what about food? all i have access to nearby is frozen bloodworms, brine shrimp, and mysis. i'm willing to order some cultures of grindal and tubifex worms but it wouldn't be for awhile. and as for tank layout, would you recommend bare bottom, leaf litter, or maybe a thin layer of peat moss?

Sodium; purple salamander, dumbo halfmoon.
Gubble; pink salamander, dumbo rosetail.
Dinky; red and teal dragonscale halfmoon
The Red Scare; red veiltail.
PRNDL; teal, red, and white crowntail.
Windex; blue and black, freckled doubletail.

S.I.P Clorox, Sand, and Babyboy
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post #4 of 17 (permalink) Old 11-30-2016, 06:34 PM
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I use ADA Malaya in all my wild betta tanks (although other brands of aqua soil should do just as well). While I like the look of peat moss, performing maintenance or catching fish in a tank using a peat moss substrate is a nightmare as it's easily disturbed. Personally, I dislike bare bottom tanks for wild bettas. I just feel that they don't show their best colouration over a bare glass surface. Leaf litter is always appreciated by wilds, so I would put a thin scattering over whatever substrate you choose.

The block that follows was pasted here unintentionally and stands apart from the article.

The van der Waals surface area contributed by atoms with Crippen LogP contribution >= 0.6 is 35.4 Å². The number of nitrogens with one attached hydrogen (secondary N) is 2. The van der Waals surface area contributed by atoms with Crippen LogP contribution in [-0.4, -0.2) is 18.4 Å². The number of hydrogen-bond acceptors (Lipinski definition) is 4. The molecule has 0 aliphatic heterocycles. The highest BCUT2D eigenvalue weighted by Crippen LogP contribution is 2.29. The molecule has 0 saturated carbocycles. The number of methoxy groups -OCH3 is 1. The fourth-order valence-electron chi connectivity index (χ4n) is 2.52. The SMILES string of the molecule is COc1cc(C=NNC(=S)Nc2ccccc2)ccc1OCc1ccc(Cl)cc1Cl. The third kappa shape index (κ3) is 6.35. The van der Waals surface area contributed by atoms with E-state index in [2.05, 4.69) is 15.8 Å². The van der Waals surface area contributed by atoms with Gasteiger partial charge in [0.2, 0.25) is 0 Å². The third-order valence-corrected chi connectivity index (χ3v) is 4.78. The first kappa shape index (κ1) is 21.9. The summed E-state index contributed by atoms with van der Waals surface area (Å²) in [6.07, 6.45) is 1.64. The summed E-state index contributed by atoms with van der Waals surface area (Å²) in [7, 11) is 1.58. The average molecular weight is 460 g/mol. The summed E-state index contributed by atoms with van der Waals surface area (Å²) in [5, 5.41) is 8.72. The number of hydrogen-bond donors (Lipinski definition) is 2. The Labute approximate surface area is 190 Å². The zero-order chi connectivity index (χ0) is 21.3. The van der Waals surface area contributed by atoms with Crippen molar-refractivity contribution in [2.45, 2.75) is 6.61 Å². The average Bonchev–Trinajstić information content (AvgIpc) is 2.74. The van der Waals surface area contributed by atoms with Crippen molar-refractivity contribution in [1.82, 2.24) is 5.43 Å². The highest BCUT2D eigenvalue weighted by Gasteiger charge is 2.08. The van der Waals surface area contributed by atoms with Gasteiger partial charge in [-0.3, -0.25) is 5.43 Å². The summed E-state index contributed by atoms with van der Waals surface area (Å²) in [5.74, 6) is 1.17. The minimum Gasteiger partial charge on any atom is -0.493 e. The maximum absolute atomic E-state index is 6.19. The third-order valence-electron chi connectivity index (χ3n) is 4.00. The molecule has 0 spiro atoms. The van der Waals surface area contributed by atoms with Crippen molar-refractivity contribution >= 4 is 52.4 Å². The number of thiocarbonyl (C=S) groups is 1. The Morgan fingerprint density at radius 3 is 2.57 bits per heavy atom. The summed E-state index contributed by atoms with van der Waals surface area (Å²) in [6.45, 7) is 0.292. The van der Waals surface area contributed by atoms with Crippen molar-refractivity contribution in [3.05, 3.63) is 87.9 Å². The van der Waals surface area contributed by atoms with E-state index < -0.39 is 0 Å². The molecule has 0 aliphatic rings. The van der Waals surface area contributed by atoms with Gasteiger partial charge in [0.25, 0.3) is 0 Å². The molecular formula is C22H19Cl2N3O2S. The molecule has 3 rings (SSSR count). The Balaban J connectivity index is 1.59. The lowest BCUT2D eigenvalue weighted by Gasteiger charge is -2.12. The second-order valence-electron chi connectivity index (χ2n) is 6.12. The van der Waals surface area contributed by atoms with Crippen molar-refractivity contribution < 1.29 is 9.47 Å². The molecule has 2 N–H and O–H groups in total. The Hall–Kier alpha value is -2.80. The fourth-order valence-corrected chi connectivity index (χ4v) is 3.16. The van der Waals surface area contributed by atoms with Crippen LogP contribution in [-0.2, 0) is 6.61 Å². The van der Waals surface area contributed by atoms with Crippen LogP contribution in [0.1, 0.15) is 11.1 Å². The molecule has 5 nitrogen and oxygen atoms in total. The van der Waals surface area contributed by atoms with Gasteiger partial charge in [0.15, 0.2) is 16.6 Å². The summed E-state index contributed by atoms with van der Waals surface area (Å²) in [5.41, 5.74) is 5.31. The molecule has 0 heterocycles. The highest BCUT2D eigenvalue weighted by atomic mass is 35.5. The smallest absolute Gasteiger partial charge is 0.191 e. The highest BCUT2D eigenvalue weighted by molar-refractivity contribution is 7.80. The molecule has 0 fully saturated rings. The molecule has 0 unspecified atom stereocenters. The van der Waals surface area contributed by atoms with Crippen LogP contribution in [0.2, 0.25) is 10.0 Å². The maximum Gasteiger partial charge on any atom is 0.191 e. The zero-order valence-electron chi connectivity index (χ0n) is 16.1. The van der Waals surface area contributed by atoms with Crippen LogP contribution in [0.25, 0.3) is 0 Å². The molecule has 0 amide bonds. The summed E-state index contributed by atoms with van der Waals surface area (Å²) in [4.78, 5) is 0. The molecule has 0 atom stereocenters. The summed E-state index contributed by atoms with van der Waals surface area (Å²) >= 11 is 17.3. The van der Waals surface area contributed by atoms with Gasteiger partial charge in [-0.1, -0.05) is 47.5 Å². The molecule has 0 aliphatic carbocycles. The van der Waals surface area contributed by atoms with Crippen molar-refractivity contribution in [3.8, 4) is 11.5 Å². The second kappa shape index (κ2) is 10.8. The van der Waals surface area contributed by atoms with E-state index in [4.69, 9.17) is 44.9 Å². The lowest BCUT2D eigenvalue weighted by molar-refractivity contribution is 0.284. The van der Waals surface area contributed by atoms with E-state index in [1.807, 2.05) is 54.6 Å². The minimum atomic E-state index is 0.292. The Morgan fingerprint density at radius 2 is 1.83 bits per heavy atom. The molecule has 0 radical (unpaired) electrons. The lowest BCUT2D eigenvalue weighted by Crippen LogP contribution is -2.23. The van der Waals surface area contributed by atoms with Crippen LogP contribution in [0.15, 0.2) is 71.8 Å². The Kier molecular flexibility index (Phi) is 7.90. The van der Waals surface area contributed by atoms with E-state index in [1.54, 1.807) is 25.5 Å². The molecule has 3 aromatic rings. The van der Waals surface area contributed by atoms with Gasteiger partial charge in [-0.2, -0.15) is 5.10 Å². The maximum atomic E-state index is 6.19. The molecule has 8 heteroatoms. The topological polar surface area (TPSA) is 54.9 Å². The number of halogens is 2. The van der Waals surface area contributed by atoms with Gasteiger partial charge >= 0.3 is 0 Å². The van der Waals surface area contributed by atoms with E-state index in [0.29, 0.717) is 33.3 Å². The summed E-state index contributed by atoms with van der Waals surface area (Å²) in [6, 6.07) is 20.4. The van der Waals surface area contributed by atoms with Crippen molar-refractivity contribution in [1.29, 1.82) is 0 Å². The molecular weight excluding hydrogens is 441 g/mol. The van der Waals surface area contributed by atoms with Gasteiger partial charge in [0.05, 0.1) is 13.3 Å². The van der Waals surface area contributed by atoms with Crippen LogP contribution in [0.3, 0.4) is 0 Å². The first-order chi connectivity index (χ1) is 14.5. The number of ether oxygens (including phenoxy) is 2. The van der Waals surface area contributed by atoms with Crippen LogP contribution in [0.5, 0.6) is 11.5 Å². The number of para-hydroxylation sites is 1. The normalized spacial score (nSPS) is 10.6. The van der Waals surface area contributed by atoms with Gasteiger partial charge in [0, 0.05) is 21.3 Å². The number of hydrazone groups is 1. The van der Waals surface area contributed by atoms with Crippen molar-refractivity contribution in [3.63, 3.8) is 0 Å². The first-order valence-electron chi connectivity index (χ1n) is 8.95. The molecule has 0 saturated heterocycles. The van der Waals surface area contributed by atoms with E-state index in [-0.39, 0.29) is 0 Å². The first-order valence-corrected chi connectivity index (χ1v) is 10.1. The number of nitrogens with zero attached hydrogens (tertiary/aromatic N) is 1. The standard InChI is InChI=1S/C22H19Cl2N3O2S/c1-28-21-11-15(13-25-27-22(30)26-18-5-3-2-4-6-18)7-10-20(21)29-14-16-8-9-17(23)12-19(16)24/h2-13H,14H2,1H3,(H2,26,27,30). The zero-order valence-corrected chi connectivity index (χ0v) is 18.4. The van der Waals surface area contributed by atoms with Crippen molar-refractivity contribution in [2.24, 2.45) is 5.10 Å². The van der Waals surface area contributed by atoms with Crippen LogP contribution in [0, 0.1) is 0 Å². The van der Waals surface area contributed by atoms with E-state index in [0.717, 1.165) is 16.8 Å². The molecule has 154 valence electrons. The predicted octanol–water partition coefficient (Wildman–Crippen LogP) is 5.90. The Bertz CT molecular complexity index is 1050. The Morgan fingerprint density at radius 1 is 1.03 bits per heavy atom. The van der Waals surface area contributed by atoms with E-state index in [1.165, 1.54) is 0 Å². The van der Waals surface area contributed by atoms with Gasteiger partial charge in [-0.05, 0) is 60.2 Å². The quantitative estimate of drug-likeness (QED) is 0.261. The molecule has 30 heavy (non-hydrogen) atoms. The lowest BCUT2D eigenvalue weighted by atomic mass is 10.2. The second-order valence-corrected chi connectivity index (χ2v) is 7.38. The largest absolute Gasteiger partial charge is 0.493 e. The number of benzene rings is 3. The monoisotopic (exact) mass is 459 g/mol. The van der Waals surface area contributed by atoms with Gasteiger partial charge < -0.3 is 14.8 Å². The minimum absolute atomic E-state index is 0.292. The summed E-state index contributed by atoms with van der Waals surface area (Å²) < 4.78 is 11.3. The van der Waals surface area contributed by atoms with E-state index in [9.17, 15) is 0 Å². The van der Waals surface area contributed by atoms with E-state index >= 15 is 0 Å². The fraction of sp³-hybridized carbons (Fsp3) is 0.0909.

I've found most of the mouthbrooders make the switch to pellets much easier than some of the smaller bubblenesters, and if they're captive bred, the breeder may have raised them using dried foods.

Wild bettas can become obese if overfed 'rich' foods such as white worms, grindals, and blackworms. I tend to feed those as an occasional treat (so once or twice a week and only sparingly) and stick with live/frozen mosquito larvae, frozen spirulina enriched brine shrimp, and frozen bloodworms as the staple of their diet.

Also, whatever species of betta you choose, make certain that the top of your tank is completely covered. If you leave even the smallest gap, they will find it and jump out. Those new to this side of the hobby often vastly underestimate the jumping abilities of these fish. Personally I use and recommend plastic wrap for smaller wilds (some of the larger mouthbrooders can go through it if they are spooked enough), and haven't lost a fish through jumping since I started.


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post #5 of 17 (permalink) Old 11-30-2016, 10:10 PM Thread Starter
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wow, yeah i'll have to remember to get the plastic wrap. that also seems like a great way to keep the humidity in.